Deferred interrupt technique working only after power reset


I am trying the deferred interrupt handling method on a Zybo Z7 board. The setup is as follows :

  • A task of priority 1 keeps incrementing a counter
  • An interrupt hits every 1s. The handler then writes a value to a queue.
  • The deferred interrupt handler task (having priority 2) executes to received data from the queue the ISR wrote to and sends it on another queue for the primary task to receive.
  • After the deferred interrupt task blocks to wait for new data from the ISR, the first task runs, retrieves the value from the queue written to by the deferred ISR handler task and resets the counter.

This scheme works when I power-cycle the board. However, if I don’t power cycle the board, but just reflash with updated software, I get the following error in the call SendToBackFromISR() : Assert failed in file queue.c, line 930. Would appreciate some help in figuring this.

For ref : Here are the incrementer task function, ISR and the deferred ISR task :

static void myTimer_interrupt_handler(void *CallBackRef){

	u32 StatusEvent;
	XTtcPs *myTimer_local = (XTtcPs*)CallBackRef; // 'myTimer_local' points to 'myTimer' object in main() due to CallBackRef
	StatusEvent = XTtcPs_GetInterruptStatus(myTimer_local);
	xil_printf("Inside interrupt handler!\r\n");
	u32 reset_value = 0;
	BaseType_t xHigherPriorityTaskWoken = pdFALSE;
	xQueueSendToBackFromISR(xISRQueue, &reset_value, &xHigherPriorityTaskWoken); // Send data to queue
	XTtcPs_ClearInterruptStatus(myTimer_local, StatusEvent);


void vTaskFunction(void *pvParameters){

	char *TaskString = "Task is running";
	u32 received_value;
	BaseType_t xstatus;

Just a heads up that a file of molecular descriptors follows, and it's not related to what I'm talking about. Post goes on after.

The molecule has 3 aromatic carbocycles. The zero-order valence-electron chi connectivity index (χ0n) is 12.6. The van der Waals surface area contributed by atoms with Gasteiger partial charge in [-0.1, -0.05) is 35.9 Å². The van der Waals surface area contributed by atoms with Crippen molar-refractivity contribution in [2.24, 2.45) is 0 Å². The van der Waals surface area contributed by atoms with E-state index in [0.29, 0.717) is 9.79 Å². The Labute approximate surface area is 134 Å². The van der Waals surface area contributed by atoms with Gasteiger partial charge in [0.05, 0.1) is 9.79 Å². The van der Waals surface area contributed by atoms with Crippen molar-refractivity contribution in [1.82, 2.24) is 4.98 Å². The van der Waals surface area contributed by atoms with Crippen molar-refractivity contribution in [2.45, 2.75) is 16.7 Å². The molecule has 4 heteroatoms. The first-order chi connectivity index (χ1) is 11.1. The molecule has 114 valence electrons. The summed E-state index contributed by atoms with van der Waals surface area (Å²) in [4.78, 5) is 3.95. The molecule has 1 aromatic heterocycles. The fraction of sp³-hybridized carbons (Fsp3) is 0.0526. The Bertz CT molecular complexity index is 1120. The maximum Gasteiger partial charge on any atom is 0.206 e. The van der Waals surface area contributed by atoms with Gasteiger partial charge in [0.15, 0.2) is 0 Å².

xstatus = xQueueReceive(xTaskQueue, &received_value, 0);
		if (xstatus == pdPASS){
			xil_printf("Received %ld from ISR via deferred task. Resetting...\r\n", received_value);
			counter = received_value; // reset counter
		xil_printf("%s | counter = %ld\r\n", TaskString, counter);

void vTaskDeferredInterruptHandler(void *pvParameters){

	u32 received_value_from_isr;

		// Get value from ISR Queue
		xQueueReceive(xISRQueue, &received_value_from_isr, portMAX_DELAY); // Block indefinitely for data

		// Send value to Task Queue
		xQueueSendToBack(xTaskQueue, &received_value_from_isr, 0);

		xil_printf("Received %ld from ISR Queue and sent to Task Queue\r\n", received_value_from_isr);


Are you sure that’s it’s allowed/possible to use xil_printf in an ISR ?
Usually printf family functions can’t be used in ISRs due to various reasons including their stack usage (and internal heap usage of some implementations).
Try to omit the debug output in ISR. It might be just luck, that the application sometimes runs, sometimes not e.g. due to a stack overflow.
Besides using configASSERT did you also enable stack overflow checking for development/debugging ?
If referring to an assert it might be better to post the corresponding code snippet of the FreeRTOS version/code you’re using. Or tell the FreeRTOS version at least.
(Please enclose code blocks by 3 tildas (~~~) or backticks (```) for better readability.)

Before trying out the FreeRTOS implementation, I tried a similar thing in a baremetal setting. I did not get any warnings about the use of xil_printf. The code also worked on repeated power cycling as well just reflashing.